Cyclist Denise Mueller sets one speed record, falls short of another

Denise Mueller/Facebook

Cyclist Denise Mueller (left) and driver Shea Holbrook plan to make another run at the world record next year.

Denise Mueller's bid to go faster on a bicycle than anyone ever came up short Tuesday, but she made history nonetheless.

Mueller's official speed of 147.75 mph on Utah's Bonneville Salt Flats set a women's world record for fastest speed on a paced bicycle. No woman had ever attempted the mark before her. The speed was well short of the overall world record of 167 mph, set in 1995 by Dutch cyclist Fred Rompelberg.

Wet conditions on the salt flats prevented Mueller from making any runs in the final day of the four-day World of Speed event. Mueller, who is from California, said she believes that with one more day, she had an excellent chance of eclipsing the one-time world record of 152.2 mph set in 1985 by American John Howard, now her coach.

"We were prepared to really be able to push the envelope for at least another 10 mph today, but we weren't able to do it," Mueller said Tuesday night while driving back to California with Howard and her pace vehicle driver, sports car racer Shea Holbrook. "It didn't take much time for us all to say we're pretty much on board to do this again next year."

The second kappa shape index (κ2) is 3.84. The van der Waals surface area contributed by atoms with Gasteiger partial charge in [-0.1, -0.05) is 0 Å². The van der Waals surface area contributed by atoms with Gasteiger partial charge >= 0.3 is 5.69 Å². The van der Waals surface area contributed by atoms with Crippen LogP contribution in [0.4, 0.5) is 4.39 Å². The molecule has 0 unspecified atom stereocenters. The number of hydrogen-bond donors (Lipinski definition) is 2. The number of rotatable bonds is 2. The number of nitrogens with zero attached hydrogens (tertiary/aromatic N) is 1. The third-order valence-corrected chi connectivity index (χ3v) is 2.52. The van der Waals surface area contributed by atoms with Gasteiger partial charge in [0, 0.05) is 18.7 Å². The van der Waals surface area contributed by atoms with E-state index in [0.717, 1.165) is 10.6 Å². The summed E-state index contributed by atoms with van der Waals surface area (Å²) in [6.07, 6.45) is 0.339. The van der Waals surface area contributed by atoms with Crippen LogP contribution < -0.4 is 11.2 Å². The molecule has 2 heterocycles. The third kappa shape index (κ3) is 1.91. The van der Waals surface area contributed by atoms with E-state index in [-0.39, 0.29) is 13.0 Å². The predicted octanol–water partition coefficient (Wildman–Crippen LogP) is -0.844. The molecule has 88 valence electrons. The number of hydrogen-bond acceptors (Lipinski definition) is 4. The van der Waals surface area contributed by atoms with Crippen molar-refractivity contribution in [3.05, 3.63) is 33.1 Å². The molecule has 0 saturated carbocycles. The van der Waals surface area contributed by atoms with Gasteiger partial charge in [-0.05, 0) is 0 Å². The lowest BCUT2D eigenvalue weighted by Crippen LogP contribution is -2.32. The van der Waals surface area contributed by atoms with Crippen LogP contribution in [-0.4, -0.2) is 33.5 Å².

Going 147.75 mph is still an incredible accomplishment. In this type of record, the cyclist is towed to 90 mph and then has to gain the additional speed on his or her own, while drafting behind the pace vehicle blocked from the wind by a fairing.

Howard said Mueller had to make her record attempts on a course that was one mile shorter, four miles rather than five, than the one on which he and Rompelberg set their records.

"We didn't have enough distance to go 155 mph," Howard said of Mueller's runs. "We needed one more mile."

Mueller said she and Holbrook had planned Tuesday to compensate for the shorter-than-expected distance by climbing to the tow-release speed faster, which would have given Mueller more distance to gain speed.

She said the drafting was different than she expected.

"I mean, there was a lot of surging," Mueller said. "In my mind, somehow, I felt it was going to be this straight line increase of speed. It's this surge forward and then push backward within the vortex. The vortex would push me forward, along with my power output, and then all of a sudden, I would be surging drifting back.

"For Shea and I, we were working on getting in sync to where she was going forward when I was coming toward the car, and as I started drifting back, she needed to let up on the accelerator. Four of our runs ended with me going off the back end [losing the draft]. We were getting there."

Mueller was able to make record attempts on only two of the World of Speed's four days. The team had to take its 550-horsepower Range Rover Sport SVR to Salt Lake City for repairs Saturday after the salt fouled the vehicle's high-tech electronics.

Mueller, Howard and Holbrook consider their Project Speed a success.

"We did this with all of the documentation, so short of them coming up with something obscure that we didn't adhere to, which we don't anticipate anything like that, it will be the first female paced bicycle land speed record," Mueller said. "We have an active application in Guinness already waiting for the data."

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